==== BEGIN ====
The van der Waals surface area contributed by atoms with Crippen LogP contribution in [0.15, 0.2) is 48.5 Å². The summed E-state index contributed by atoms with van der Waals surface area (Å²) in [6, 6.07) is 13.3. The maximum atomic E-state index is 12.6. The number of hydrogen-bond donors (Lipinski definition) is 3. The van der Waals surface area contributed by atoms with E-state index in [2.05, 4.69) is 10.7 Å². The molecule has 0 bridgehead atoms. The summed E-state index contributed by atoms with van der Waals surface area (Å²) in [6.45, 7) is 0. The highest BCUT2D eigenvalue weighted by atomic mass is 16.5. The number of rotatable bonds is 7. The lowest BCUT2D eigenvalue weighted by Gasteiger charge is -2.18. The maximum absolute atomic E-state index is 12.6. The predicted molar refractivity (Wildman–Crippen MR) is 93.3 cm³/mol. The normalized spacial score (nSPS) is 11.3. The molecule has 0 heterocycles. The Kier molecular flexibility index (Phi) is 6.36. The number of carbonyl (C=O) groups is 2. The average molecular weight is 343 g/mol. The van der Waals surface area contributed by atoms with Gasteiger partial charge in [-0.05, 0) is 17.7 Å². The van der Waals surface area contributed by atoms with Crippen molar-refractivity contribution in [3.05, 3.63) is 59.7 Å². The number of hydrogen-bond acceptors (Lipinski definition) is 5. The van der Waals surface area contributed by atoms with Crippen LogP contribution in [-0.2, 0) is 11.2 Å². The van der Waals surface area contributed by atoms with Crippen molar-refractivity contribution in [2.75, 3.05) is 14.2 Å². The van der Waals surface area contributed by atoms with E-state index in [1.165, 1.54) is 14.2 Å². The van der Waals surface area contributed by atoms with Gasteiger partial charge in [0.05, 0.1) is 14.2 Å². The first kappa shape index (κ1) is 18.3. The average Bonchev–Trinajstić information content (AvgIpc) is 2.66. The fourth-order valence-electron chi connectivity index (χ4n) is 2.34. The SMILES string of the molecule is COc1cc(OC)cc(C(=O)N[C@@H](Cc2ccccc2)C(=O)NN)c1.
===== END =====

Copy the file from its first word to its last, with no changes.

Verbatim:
The van der Waals surface area contributed by atoms with Crippen LogP contribution in [0.15, 0.2) is 48.5 Å². The summed E-state index contributed by atoms with van der Waals surface area (Å²) in [6, 6.07) is 13.3. The maximum atomic E-state index is 12.6. The number of hydrogen-bond donors (Lipinski definition) is 3. The van der Waals surface area contributed by atoms with E-state index in [2.05, 4.69) is 10.7 Å². The molecule has 0 bridgehead atoms. The summed E-state index contributed by atoms with van der Waals surface area (Å²) in [6.45, 7) is 0. The highest BCUT2D eigenvalue weighted by atomic mass is 16.5. The number of rotatable bonds is 7. The lowest BCUT2D eigenvalue weighted by Gasteiger charge is -2.18. The maximum absolute atomic E-state index is 12.6. The predicted molar refractivity (Wildman–Crippen MR) is 93.3 cm³/mol. The normalized spacial score (nSPS) is 11.3. The molecule has 0 heterocycles. The Kier molecular flexibility index (Phi) is 6.36. The number of carbonyl (C=O) groups is 2. The average molecular weight is 343 g/mol. The van der Waals surface area contributed by atoms with Gasteiger partial charge in [-0.05, 0) is 17.7 Å². The van der Waals surface area contributed by atoms with Crippen molar-refractivity contribution in [3.05, 3.63) is 59.7 Å². The number of hydrogen-bond acceptors (Lipinski definition) is 5. The van der Waals surface area contributed by atoms with Crippen LogP contribution in [-0.2, 0) is 11.2 Å². The van der Waals surface area contributed by atoms with Crippen molar-refractivity contribution in [2.75, 3.05) is 14.2 Å². The van der Waals surface area contributed by atoms with E-state index in [1.165, 1.54) is 14.2 Å². The van der Waals surface area contributed by atoms with Gasteiger partial charge in [0.05, 0.1) is 14.2 Å². The first kappa shape index (κ1) is 18.3. The average Bonchev–Trinajstić information content (AvgIpc) is 2.66. The fourth-order valence-electron chi connectivity index (χ4n) is 2.34. The SMILES string of the molecule is COc1cc(OC)cc(C(=O)N[C@@H](Cc2ccccc2)C(=O)NN)c1.